Last week, we reported that a federal district court in Minnesota determined that the new Department of Labor (DOL) persuader rule likely is unenforceable because it conflicts with the Labor Management Reporting and Disclosure Act (LMRDA). However, the court declined to enjoin the rule, and thus left open the possibility that the onerous reporting obligations under the new rule would kick in on July 1. Yesterday, a federal district court in Texas gave employers, labor consultants and labor attorneys the other half of the loaf when it not only found the new rule “defective to its core,” but also issued a nationwide injunction blocking the new rule in its entirety pending further legal proceedings.
In its decision, the court agreed with the plaintiffs, among whom were business groups and several state attorneys general, that the new rule: was contrary to the plain meaning of the LMRDA; violated employer free speech rights under the First Amendment; was overly vague; violated the Regulatory Flexibility Act; and was arbitrary, capricious, and an abuse of discretion. The court was also concerned that the new rule, in “entirely [eliminating] the . . . Advice Exemption,” effectively eliminates employers’ ability to obtain legal advice and representation on matters of union organizing and conflicts with attorneys’ ethical obligations across the country. The court further found that the plaintiffs had established that irreparable harm would result if the rule was not enjoined.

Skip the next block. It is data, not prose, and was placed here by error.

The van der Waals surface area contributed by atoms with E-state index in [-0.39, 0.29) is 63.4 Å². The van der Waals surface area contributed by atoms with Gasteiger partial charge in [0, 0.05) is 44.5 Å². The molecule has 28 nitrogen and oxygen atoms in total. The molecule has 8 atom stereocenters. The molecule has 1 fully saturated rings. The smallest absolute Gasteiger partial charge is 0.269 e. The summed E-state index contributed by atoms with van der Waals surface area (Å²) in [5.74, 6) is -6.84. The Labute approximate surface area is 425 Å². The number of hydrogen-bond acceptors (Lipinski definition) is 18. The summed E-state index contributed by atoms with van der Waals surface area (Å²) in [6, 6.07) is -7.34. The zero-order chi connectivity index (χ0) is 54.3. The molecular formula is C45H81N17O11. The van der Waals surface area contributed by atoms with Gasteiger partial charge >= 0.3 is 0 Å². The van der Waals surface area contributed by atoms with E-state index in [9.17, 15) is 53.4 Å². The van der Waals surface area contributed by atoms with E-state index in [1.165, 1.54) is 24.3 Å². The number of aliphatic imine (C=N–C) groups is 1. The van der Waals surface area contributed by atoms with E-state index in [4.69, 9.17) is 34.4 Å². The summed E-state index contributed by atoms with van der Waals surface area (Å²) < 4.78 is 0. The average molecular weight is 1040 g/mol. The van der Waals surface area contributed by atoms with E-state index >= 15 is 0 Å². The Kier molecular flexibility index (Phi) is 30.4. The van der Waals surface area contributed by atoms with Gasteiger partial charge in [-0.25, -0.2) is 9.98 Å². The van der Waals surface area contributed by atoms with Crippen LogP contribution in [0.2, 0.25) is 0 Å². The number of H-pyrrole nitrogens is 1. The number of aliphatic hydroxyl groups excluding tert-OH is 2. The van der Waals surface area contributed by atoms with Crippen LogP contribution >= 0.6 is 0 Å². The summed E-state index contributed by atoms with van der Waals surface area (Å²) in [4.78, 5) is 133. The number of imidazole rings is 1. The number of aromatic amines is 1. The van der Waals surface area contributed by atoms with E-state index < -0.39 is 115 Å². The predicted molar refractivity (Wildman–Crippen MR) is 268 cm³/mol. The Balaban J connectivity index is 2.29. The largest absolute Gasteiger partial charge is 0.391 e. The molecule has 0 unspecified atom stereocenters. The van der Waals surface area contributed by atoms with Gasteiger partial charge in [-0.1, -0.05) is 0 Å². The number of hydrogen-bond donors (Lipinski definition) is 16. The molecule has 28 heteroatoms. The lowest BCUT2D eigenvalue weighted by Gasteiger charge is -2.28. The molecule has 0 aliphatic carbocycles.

For now, the new rule is not in effect and its future depends on further legal proceedings in the Minnesota and Texas district courts, in another case pending in an Arkansas federal district court, and possibly in the federal courts of appeal. Pending the outcome of future legal proceedings, employers, consultants and attorneys may continue to follow the persuader rule as it has been interpreted and administered for the past 50 years.